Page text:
How did the doughnut come about?

There is heavy controversy about the roots of the doughnut. The idea of fried dough is not limited to one country or culture and it is possible to see variants of the doughnut all over the world. While it is uncertain the exact location, time, and person responsible for making the doughnut, there are a few incidents that stand out in the doughnut’s past.

Records show that as early as the mid 19th century, the Dutch were making olykoeks, or “oil cakes.” These early doughnuts were basically balls of cake that were fried until golden brown in pork fat. The cakes were often filled with fruit, nuts, or other fillings that did not need cooking, so the center of the cake did not cook as quickly as the outside.

When Dutch immigrants started to arrive in the United States, they continued to make their olykoeks, where they continued to evolve into what we call doughnuts today, being inspired by other cultures. The Dutch solution to the gooey, uncooked core of the donut was to stuff it with fillings that did not require frying, but there was another solution for Hansen Gregory, an American ship captain. Gregory punched a hole in the middle of the dough ball in 1847 before frying it. The hole increased the surface area, exposure to the hot oil, and the uncooked core was thus removed.

More colorful interpretations of Gregory’s doughnut hole creation include him impaling a doughnut on the steering wheel of the ship so that he could use both hands to steer, or the possibility of angels bringing the form to him in a dream. He is the man credited with inventing the classic hole-in-the-center shape, but Gregory came up with placing a hole in the middle of his olykoek.

An amusing tale in the 19th century involving New England whaling ships, however is apparently correct. Whaling could be reasonably lucrative in terms of ways to make a living, but it was also very risky. After a whale was harpooned, the crew wanted to do a fast job of stripping the blubber and melting it on the deck of the ship into oil in giant cauldrons, called trypots. To keep them motivated, captains would reward their crew with a large batch of doughnuts fried in hot whale oil for every 1,000 barrels they made, which is said to smell very fishy. The crew gobbled them up no matter what.

Still widely debated is the root of the word “doughnut”. Some say it refers to the nuts put inside the dough ball to avoid the uncooked middle, whereas others claim it refers to the olykoeks’ dough knots, which were another common form.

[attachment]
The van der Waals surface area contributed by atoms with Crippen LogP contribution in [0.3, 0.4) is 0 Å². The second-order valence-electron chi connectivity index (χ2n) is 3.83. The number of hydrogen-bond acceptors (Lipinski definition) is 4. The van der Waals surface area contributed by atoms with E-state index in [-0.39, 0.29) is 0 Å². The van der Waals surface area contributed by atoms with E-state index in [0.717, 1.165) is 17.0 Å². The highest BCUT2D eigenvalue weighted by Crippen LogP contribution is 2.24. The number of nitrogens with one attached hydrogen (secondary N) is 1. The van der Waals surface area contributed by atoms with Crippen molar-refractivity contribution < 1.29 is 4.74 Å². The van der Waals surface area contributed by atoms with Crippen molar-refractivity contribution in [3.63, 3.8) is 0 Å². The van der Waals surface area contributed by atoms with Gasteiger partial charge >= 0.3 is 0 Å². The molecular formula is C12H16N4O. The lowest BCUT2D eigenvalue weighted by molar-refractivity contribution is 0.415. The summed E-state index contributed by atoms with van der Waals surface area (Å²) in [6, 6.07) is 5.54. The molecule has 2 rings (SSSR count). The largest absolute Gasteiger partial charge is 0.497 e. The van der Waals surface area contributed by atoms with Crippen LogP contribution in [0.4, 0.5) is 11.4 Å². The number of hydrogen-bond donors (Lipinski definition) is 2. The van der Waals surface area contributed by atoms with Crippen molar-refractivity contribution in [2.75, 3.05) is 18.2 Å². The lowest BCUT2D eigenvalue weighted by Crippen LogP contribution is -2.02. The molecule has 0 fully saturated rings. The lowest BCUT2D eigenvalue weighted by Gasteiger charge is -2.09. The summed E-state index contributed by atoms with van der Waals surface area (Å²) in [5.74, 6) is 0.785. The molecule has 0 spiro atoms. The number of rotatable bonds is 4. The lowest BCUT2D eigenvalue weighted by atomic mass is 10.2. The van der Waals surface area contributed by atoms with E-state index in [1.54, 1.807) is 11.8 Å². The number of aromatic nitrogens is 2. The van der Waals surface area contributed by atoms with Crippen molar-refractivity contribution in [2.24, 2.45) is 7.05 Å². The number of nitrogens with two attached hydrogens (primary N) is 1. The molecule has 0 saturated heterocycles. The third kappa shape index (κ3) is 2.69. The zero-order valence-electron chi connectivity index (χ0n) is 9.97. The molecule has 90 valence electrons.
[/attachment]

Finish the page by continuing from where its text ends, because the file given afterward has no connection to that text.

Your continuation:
The first published record of the term “doughnut” is in A History of New York, Washington Irving’s 1809 publication. By the early 1900s, many had shortened the term to “donut.” In the English language, “doughnut” and “donut” are used interchangeably today.

The first doughnut machine did not arrive until 1920, when Adolph Levitt, an enterprising immigrant from Czarist Russia, started selling fried doughnuts at his bakery in New York City. He was pushed by hungry theater audiences to create a gadget that churned the tasty rings out faster, and he did.

The first indication that the doughnut, until then merely a sensation of taste, could become a public spectacle in development was Levitt’s doughnut machine. And so, generations of children like me and adults too have been transfixed behind the glass of doughnut shops by the Willy Wonka-like scene, discovering in the process that the doughnut hole is built in not cut out.

A circle of dough in front of them, shaped like a perfect ring of smoke, and about the diameter of a baseball, fell off into a vat of boiling oil, circulated, turned brown on the other side, and emerged on a moving ramp out of the oil, one by one like ducks in a row. Machines have become more refined. The notion spread. The machines of Adolph Levitt won him a dreamy $25 million a year by 1931, mainly from wholesale sales to bakers around the country.

In the doughnut world, large chains such as Krispy Kreme and Dunkin ‘Donuts have dominated for the last few decades, but as the trend of “boutique foods” continues to expand, doughnuts are not left behind. In major cities across America, specialty shops making homemade doughnuts with exclusive flavors and toppings are emerging. Maple and bacon doughnuts, ice cream doughnut sandwiches, and even hamburgers instead of buns on doughnuts. So get ready for more different doughnut creations in the future.

Check out my related post: Have you seen a Italian food park?

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